Also Helps you assess, the. Success of your communication. In the, work I do with my students here and the. Consulting, I do around the world I often, ask people how, do you know if your communication, was successful, and the, most frequent, answer I get is I got. Through, it. Survival. Becomes the success, criteria and, that's, not where we want to be if you. Have a goal you. Can actually assess were you successful do, the people know what I wanted, them to know are they feeling the way I want them to feel and ultimately are they doing what I wanted so, having a goal helps you not only hone your message it. Helps you assess its success. So. Once we have that goal we then need to think about how do we best communicate, our message, and I. Am a huge, proponent of, structure. Structure. Is critical. To. Success in, communication. Structure. Helps us in two ways, first. It. Helps us to set our audiences, expectations and. Second. It helps, our audience to remember I. Learned. This first rule very. Early in my life when. I was an undergraduate here at Stanford, I was a tour guide. They. Trained me for 12, weeks a full academic quarter to be a tour guide to. This day I can still walk backwards, in a straight line. What. Do you think, was the most important. Thing they taught us during. That full quarter, in terms of being a good tour guide here what. Do you think shout out some of the things smile. What. Else. Make. People feel welcome what, else. Project. Be nice the, best thing listen the. Best and most important, thing they said to be a good tour guide is never, lose. Your, tour group. You. Are a bad tour guide if you lose your tour group and here on campus they were afraid of people get lost they might get hurt, the. Same thing is true in your communication. Never. Lose your audience because. Once you lose them it's very hard to get them back they. Go to their phones they go to their friends they go to sleep we. Need to keep them with us. Setting. Expectations helps. Would. You join me on my tour if I showed up and I said hi I'm Matt let's go a couple. Of you adventurous folks, would come but the rest of you you'd be like no way where are we going why are we going there do I have the right shoes on that's. Why tour guides always set expectations that, structure, helps prepare, you so, you can, be present, and enjoy the, tour. Structuring. Your communication. Does the same thing but, structure. Also helps with memory, for. You and for your audience it provides, a map and you can't be lost, if you have a map. So. Allow me to share with you three of my favorite, structures. That, once you have your goal you, place your content, into, the. First structure is a comparison. Contrast. Conclusion. Structure, you. Miss things in common you list things that are different and then you identify, your. Particular, conclusion. Another. Structure that works very well is the problem, solution. Benefit. Structure, you start by talking about what the problem, is you. Then talk about how you solve it and ultimately you, end with the benefits, to the person listening now. Sometimes, the problem, isn't really a problem it's really an opportunity, so. This could become the opportunity. Solution. Benefit. Structure. As well. Now. Finally my. Most favorite structure, and I'm the kind of guy that has a favorite, structure is the. What so, what now what structure, in. This structure you start by defining what it is you're talking about a product, or process an idea, you. Then talk about why, it's important, to the people you're talking to that's the so what and then. The now what are the next steps what, can somebody do with that information. I, like. This structure so much because it not only helps with presenting. But. It's a great way to set up a meeting agenda, it's a good way to structure, an email. You. Can even give feedback and answer questions, in this structure I encourage. Each and every one of you to try putting. Your communication. Into, the structure. Now. I'm smiling and I'm gonna take a timeout.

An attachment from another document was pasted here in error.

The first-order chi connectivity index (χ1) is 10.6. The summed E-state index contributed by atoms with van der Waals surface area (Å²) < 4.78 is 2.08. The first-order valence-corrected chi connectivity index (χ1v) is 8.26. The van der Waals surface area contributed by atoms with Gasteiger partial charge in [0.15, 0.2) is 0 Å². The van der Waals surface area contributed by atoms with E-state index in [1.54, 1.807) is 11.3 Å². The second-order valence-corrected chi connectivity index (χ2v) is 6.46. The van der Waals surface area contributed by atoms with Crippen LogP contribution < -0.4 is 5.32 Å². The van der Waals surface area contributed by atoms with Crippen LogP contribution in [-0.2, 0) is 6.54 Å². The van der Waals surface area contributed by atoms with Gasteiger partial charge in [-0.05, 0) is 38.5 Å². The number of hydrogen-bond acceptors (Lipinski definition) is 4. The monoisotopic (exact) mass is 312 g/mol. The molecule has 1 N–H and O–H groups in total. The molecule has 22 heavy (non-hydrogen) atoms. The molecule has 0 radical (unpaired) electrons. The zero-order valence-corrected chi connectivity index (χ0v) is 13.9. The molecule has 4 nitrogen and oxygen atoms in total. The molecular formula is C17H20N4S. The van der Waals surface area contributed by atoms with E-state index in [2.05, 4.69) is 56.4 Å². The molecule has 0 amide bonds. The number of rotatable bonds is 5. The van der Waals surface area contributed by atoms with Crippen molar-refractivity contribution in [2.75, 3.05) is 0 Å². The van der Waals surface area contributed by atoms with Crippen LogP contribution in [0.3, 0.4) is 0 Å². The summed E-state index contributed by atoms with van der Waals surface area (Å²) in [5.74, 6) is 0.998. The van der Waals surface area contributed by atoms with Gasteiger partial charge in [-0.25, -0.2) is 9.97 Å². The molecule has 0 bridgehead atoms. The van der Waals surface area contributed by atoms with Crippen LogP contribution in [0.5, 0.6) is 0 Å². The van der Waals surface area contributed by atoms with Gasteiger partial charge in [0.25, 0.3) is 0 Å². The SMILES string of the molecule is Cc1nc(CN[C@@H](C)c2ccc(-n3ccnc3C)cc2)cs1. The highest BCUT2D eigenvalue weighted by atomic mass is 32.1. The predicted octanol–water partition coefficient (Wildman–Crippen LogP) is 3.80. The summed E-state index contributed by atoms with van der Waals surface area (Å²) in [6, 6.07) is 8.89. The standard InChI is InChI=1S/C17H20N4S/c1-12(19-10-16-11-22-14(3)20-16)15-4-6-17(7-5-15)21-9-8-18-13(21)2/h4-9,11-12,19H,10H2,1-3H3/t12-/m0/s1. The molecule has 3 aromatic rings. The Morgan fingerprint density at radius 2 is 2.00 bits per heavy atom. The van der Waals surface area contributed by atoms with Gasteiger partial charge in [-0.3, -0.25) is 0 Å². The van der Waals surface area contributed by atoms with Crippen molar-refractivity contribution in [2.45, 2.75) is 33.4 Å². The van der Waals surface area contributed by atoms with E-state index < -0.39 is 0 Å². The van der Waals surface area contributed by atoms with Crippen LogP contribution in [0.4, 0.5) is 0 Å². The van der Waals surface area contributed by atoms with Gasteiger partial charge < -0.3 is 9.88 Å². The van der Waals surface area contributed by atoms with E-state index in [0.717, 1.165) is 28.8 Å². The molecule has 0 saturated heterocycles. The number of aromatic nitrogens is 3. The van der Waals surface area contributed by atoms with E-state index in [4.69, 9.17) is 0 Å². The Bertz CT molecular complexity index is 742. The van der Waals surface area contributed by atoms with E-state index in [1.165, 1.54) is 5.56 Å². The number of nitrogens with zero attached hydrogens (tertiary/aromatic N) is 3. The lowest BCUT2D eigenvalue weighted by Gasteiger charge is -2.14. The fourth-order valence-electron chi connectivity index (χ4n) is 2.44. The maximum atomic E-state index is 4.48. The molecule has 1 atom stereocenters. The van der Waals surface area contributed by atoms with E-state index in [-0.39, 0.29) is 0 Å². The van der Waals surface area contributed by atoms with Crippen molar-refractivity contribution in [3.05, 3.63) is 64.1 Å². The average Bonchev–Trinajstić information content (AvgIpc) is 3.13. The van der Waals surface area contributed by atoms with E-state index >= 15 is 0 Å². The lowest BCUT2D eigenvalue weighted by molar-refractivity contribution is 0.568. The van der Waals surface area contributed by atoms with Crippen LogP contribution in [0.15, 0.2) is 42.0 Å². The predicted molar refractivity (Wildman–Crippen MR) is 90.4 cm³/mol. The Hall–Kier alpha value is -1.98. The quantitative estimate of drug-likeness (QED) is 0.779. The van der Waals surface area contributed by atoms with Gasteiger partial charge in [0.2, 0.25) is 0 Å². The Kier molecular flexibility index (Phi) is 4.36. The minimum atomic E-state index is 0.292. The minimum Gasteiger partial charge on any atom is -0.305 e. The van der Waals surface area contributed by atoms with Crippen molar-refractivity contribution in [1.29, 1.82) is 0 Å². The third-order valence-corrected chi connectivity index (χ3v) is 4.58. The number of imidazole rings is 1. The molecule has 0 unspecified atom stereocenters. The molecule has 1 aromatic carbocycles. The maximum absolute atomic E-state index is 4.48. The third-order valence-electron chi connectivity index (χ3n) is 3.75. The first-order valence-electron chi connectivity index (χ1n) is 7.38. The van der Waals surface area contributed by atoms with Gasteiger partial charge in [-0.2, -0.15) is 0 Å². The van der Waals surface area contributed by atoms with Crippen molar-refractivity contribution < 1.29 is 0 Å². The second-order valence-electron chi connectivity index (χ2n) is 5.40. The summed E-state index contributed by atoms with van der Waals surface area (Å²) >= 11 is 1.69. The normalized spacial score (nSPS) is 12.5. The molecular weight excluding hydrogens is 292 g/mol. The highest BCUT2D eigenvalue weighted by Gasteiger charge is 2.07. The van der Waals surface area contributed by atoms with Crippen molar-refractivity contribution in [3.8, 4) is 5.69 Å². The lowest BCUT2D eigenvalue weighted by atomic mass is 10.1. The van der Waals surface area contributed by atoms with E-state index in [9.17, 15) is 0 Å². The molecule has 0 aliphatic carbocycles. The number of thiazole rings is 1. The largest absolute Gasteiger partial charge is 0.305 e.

This. Is a meta moment for us I just. Used what so what now what to. Explain, what so what now what I told, you what it was why, it was important, and how you can use it take. These structures, or any structure, you find beneficial, and leverage. It to make your communication, memorable. For you and your audience we. Start with a goal and then, we put it in a structure. Alright, enough of me talking we're. Gonna put this all together I'm. Gonna ask you to find a partner in one moment and I'm going to ask you to do something with one of these structures. So. To begin how many of you remember what this device, is up here it's. A slinky a children's, toy whose sole purpose I, think is to walk downstairs except. In my house and never worked, you. Are going to. Sell. A slinky to your partner, and then your partner will sell the very same slinky back to you using the problem, solution, benefit structure. Identify. A problem. Explain. The solution, and explain, the benefit now. One caveat. This. Cannot be a children's toy. You. Have to make it up to be something else. I, never. Asked my students, to do something I'm not willing to do so allow me to demonstrate. Have. You all heard of a terrible. Plight. Affecting. The African, savannah. Day. After day week after week elephants, are dying, why. You ask because, their, trunks, are getting, cold. Allow. Me to introduce you to an expandable. Elephant. Trunk, warmer. With. These cheap very effective, supplies, and tools you, can reduce. The. Deaths of elephants. On the African savannah each of us must, do our part, problem. Solution. Benefit. Here's. What you're going to do you're going to find a partner for. Some of you it's just turn to the person next of you a few of you might need to move around the room you, have one minute each to, sell your. Device. To. Your partner ready. Begin. So. I'm very curious. I'm, very, curious what, did, this device, become, for some of you raise your hand I'll calling you what was this a. Cup. Holder what was it back there. Oh it's. A it's a cozy, for, electric, cords yes sir please an. Egg. Timer oh the egg sort of rolls down yes please a. Politically. Correct way to trap Gophers, yes sir oh. It's. An exercise, tool, what in the back a. Bagel. Slicer multiple. Bagel slicer excellent. I don't. Know what you and your partner came, up with but in looking out at you you were having a lot of fun, the. The pantomiming. Was was fantastic. Let. Me ask you this though in all seriousness. Was. The structure, helpful. In you're. Creating, your pitch I see, several of you nodding your heads in what, ways did the structure, help you what, did it do for you. It. Helps you focus on the problem what else does it do for you it. Helps, you remember where to go from one to the next what else the sequence it. Helps. You finish, in. A lot of the teaching and coaching I do people, tell me Matt I don't have a problem communicating I, have a problem stopping, communicating.